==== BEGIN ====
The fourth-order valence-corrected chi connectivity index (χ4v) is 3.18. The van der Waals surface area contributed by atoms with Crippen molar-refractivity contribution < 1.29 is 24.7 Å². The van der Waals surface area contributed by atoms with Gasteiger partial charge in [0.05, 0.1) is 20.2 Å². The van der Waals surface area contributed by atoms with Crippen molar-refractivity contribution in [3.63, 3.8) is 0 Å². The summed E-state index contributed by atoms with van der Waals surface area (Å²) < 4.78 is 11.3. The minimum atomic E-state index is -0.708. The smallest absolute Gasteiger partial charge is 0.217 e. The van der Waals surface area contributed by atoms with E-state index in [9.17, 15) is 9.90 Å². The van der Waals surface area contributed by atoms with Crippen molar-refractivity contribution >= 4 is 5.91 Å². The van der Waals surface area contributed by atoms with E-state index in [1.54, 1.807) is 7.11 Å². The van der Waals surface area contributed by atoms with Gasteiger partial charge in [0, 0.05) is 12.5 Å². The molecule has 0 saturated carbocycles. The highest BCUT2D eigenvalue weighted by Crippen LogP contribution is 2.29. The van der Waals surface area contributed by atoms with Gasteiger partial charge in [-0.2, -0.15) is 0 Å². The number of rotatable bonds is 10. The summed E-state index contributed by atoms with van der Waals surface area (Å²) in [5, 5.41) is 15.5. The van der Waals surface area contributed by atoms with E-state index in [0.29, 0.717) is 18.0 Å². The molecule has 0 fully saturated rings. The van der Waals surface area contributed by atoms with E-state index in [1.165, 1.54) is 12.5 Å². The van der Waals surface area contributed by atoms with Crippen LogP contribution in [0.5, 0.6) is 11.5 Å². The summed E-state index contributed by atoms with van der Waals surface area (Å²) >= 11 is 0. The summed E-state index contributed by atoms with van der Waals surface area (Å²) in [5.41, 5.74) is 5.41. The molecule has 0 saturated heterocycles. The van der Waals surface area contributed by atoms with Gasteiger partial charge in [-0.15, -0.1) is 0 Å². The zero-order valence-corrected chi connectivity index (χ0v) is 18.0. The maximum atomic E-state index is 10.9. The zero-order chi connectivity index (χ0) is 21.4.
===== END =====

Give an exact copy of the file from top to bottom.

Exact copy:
The fourth-order valence-corrected chi connectivity index (χ4v) is 3.18. The van der Waals surface area contributed by atoms with Crippen molar-refractivity contribution < 1.29 is 24.7 Å². The van der Waals surface area contributed by atoms with Gasteiger partial charge in [0.05, 0.1) is 20.2 Å². The van der Waals surface area contributed by atoms with Crippen molar-refractivity contribution in [3.63, 3.8) is 0 Å². The summed E-state index contributed by atoms with van der Waals surface area (Å²) < 4.78 is 11.3. The minimum atomic E-state index is -0.708. The smallest absolute Gasteiger partial charge is 0.217 e. The van der Waals surface area contributed by atoms with E-state index in [9.17, 15) is 9.90 Å². The van der Waals surface area contributed by atoms with Crippen molar-refractivity contribution >= 4 is 5.91 Å². The van der Waals surface area contributed by atoms with E-state index in [1.54, 1.807) is 7.11 Å². The van der Waals surface area contributed by atoms with Gasteiger partial charge in [0, 0.05) is 12.5 Å². The molecule has 0 saturated carbocycles. The highest BCUT2D eigenvalue weighted by Crippen LogP contribution is 2.29. The van der Waals surface area contributed by atoms with Gasteiger partial charge in [-0.2, -0.15) is 0 Å². The number of rotatable bonds is 10. The summed E-state index contributed by atoms with van der Waals surface area (Å²) in [5, 5.41) is 15.5. The van der Waals surface area contributed by atoms with E-state index in [0.29, 0.717) is 18.0 Å². The molecule has 0 fully saturated rings. The van der Waals surface area contributed by atoms with E-state index in [1.165, 1.54) is 12.5 Å². The van der Waals surface area contributed by atoms with Crippen LogP contribution in [0.5, 0.6) is 11.5 Å². The summed E-state index contributed by atoms with van der Waals surface area (Å²) >= 11 is 0. The summed E-state index contributed by atoms with van der Waals surface area (Å²) in [5.41, 5.74) is 5.41. The molecule has 0 saturated heterocycles. The van der Waals surface area contributed by atoms with Gasteiger partial charge in [-0.15, -0.1) is 0 Å². The zero-order valence-corrected chi connectivity index (χ0v) is 18.0. The maximum atomic E-state index is 10.9. The zero-order chi connectivity index (χ0) is 21.4.